Since adjuncts don't get paid over the summer (unless we're teaching, which I'm not at the moment), we take this time for posh overseas trips. HAHAHA. If only. No, we tend to work on other jobs, if we're lucky to have them, or take the time to clean the house while getting ulcers over not having an income.
I work totally freelance when I'm not teaching, and I'm assuming students are likely enjoying their summers, taking on jobs/internships, etc. In other words, they are probably not reading blogs about school. So I will be putting this blog on hold until we get closer to the fall semester. At that point we'll pick things back up, let's say in August. Of course, if I have an amazing bit of knowledge to pass on, I'll post it anyway.
I should mention that later this summer I'll begin teaching for Ashford University online, so I may decide to use the summer for tips about online learning (which I discuss throughout the year as well).
So have a great summer and BE SAFE!
Sunday, June 5, 2016
Saturday, April 9, 2016
Email may be a quick and easy way to communicate, but it can also say a lot about you. When you email a professor – or write any business email (school staff, boss, potential employer, etc.) – don’t write it as if you were shooting off a quick note to a friend.
Address the recipient by the proper title. Use “Ms.” or “Mr.” if you know the recipient’s gender. If you’re unsure, use the full name, as in “Dear Chris Nelson.” Not all professors are “Dr.s.” This is only for degrees that have a “D” in them. Your syllabus or the school directory should have the proper title of your professor. If you are unsure, “Professor” works fine as it covers all the bases.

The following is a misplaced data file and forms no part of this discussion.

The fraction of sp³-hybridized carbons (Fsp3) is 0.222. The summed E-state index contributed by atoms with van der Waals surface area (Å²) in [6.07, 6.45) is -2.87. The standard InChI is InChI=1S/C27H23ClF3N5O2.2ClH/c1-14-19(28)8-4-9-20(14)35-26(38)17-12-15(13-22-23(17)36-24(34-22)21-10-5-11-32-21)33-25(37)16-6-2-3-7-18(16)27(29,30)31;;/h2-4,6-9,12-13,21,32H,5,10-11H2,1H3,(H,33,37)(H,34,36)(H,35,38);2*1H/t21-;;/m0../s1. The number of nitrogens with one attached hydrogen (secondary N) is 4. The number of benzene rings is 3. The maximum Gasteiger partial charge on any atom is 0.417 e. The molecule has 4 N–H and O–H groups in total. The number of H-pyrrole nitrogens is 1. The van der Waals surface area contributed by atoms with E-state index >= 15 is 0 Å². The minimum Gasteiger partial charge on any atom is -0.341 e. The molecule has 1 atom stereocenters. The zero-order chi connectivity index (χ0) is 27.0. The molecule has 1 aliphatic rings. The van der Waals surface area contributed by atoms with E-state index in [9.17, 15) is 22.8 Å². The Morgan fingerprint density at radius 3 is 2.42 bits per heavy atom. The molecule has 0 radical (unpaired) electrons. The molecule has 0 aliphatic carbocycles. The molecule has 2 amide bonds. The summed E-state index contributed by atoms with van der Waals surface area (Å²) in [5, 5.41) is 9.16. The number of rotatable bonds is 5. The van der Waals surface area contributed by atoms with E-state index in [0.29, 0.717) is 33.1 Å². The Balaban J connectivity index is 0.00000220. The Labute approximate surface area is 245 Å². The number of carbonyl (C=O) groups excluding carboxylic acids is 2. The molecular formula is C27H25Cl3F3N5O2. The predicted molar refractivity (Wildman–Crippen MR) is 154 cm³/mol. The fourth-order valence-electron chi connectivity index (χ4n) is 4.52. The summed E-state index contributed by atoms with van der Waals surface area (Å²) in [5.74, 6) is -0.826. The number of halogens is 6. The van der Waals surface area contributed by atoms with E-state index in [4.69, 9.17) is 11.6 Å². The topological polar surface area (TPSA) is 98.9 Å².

Make sure you spell the recipient’s name correctly. I have gotten a number of emails to “Professor Klockwood” because that’s how my email looks. Or my name is misspelled. Again, check your syllabus – or the email “to” field which may populate the recipient’s full name.
Don’t use all caps. IT’S LIKE YELLING. People still do this, which I don’t understand.
Never use text-language or shortcuts. A business-related email isn’t a note to your BFF.
Write the email with the same care you would an essay or other written assignment. Check for spelling and grammar. Your email program probably has a spell-checker. Use it.
Making mistakes in an email shows that you either don’t care to be more professional, or you don’t know how. Either of these is not a good thing to show to a professor, prospective employer, etc. And once you are in a professional setting, sending proper emails will be expected, so you might as well get in the habit of it while you’re in college.